Partners in Behavioral Health Sciences — Phase I and II
The major goal of this program Partners In Behavioral Health Sciences (PIBHS) is to develop and evaluate a science-based educational program on the biology etiology prevention and treatment of mental illness through a partnership of researchers clinicians and primary and secondary educators and school personnel. This program will consist of Phase I and Phase II. In Phase I six modules will be developed focusing on mental health disorders with substantial scientific grounding high rates of prevalence and severity and/or availability of evidence-based treatments. This program will target three populations: teachers and school personnel students and the general public. The educational design will include summer teaching sessions presentations at statewide meetings interactive tele-video sessions collaboration with the science museum student internships as well as the development of teacher tool kits classroom resources computer assisted interactive programs videotapes and other experiential learning materials. Phase I will also consist of a two-tiered evaluation in which changes in knowledge attitudes and behaviors of participants will be monitored through pre- and post-course surveys. A more intensive evaluation is also proposed using a controlled match research design in which the effectiveness of the educational program will be tested by evaluation outcomes in participating and nonparticipating schools. Regional dissemination will occur in this phase through partnerships with statewide school personnel science museum curators and other professional associations. In Phase II the investigators will engage in widespread dissemination through established networks in southern rural states and collaborations with national organizations. This application proposes to address the following specific objectives: 1) improve awareness of the technological advances in the recognition prevention and treatment of mental disorders in K-12 teachers student and the general public; 2) reduce stigma by dispelling myths about mental illness; 3) enhance access to mental health services for students and teachers; and 4) increase student interest in the science of mental illness. This program is designed to reflect a cultural and ethnic sensitivity to minorities and children.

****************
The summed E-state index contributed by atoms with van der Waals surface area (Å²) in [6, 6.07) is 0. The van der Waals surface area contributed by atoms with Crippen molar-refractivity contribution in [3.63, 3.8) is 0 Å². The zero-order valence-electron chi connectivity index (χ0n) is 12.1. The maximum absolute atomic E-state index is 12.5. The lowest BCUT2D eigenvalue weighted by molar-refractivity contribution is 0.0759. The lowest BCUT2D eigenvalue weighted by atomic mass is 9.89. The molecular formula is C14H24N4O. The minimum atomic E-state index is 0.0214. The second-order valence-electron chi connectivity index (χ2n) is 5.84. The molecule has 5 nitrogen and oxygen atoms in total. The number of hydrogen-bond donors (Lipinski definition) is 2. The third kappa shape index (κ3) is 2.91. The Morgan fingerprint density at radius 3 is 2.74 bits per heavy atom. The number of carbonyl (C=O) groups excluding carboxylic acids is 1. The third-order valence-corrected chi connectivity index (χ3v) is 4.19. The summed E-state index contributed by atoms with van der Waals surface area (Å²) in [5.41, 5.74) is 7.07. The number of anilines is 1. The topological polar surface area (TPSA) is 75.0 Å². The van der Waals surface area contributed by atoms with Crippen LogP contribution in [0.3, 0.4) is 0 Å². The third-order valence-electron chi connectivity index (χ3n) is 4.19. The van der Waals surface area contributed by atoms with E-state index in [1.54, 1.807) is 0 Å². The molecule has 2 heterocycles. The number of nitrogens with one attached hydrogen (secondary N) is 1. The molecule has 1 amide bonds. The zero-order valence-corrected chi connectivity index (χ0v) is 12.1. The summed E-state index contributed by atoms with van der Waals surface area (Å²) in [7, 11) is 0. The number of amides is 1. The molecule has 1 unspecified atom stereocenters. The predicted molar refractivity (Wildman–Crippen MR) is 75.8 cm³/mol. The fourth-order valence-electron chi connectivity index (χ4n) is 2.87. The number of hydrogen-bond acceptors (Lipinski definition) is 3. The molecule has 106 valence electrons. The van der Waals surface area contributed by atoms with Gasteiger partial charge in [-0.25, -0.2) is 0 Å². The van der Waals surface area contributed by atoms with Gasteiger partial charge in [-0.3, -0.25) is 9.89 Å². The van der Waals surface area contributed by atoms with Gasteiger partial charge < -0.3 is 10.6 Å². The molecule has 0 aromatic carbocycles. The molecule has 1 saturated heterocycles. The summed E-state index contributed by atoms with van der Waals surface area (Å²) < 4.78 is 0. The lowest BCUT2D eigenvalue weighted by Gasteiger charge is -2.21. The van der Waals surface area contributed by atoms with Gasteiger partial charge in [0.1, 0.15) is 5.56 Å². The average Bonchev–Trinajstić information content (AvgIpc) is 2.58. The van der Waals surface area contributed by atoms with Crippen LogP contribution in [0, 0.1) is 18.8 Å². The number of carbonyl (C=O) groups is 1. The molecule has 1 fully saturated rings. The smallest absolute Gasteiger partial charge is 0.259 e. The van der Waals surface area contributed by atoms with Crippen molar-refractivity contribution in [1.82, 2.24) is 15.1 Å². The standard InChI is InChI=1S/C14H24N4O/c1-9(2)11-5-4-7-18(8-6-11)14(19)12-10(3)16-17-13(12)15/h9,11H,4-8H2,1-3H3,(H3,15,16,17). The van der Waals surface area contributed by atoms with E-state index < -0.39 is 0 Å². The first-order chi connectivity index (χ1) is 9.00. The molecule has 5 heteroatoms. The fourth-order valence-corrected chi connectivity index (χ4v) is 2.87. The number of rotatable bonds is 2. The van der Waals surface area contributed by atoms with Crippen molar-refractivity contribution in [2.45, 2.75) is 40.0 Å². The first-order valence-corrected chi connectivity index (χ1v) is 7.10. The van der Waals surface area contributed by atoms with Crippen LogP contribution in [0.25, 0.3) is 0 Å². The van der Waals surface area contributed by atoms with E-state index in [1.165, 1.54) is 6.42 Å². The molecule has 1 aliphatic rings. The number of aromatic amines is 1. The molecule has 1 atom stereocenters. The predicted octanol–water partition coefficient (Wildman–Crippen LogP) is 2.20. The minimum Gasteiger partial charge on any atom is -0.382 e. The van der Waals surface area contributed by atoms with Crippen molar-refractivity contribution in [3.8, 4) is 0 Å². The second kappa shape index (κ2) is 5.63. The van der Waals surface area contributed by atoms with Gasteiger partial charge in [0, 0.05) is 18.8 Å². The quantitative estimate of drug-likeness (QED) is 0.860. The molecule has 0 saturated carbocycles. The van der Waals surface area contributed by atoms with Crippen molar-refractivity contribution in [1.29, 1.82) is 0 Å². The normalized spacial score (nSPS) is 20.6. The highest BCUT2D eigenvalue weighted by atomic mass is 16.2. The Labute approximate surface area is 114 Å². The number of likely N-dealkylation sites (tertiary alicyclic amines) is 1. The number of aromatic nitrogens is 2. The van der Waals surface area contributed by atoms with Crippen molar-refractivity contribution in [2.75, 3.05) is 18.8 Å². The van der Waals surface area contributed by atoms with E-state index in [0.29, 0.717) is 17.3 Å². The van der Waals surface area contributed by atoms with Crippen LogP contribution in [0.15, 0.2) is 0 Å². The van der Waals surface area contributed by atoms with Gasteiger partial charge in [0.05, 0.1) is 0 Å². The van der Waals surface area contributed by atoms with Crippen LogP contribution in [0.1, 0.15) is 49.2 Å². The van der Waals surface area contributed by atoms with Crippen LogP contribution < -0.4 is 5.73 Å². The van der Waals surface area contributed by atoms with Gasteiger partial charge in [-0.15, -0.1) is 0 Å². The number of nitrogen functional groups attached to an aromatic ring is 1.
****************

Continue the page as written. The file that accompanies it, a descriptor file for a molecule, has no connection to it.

This project is a partnership of clinicians researchers and educators to develop and disseminate a science-based program on the biology prevention and treatment of mental illness to teachers K-12 students and the general public. The project design includes a museum component and a variety of experiential learning materials. Six modules with substantial scientific grounding will be developed to focus on mental health disorders high rates of prevalence and severity and the availability of evidence-based treatments. The project will include summer teaching sessions presentations at statewide meetings interactive tele-video sessions collaboration with a science museum student internships and the development of teacher tool kits classroom resources computer-assisted interactive programs videotapes and other experiential learning materials.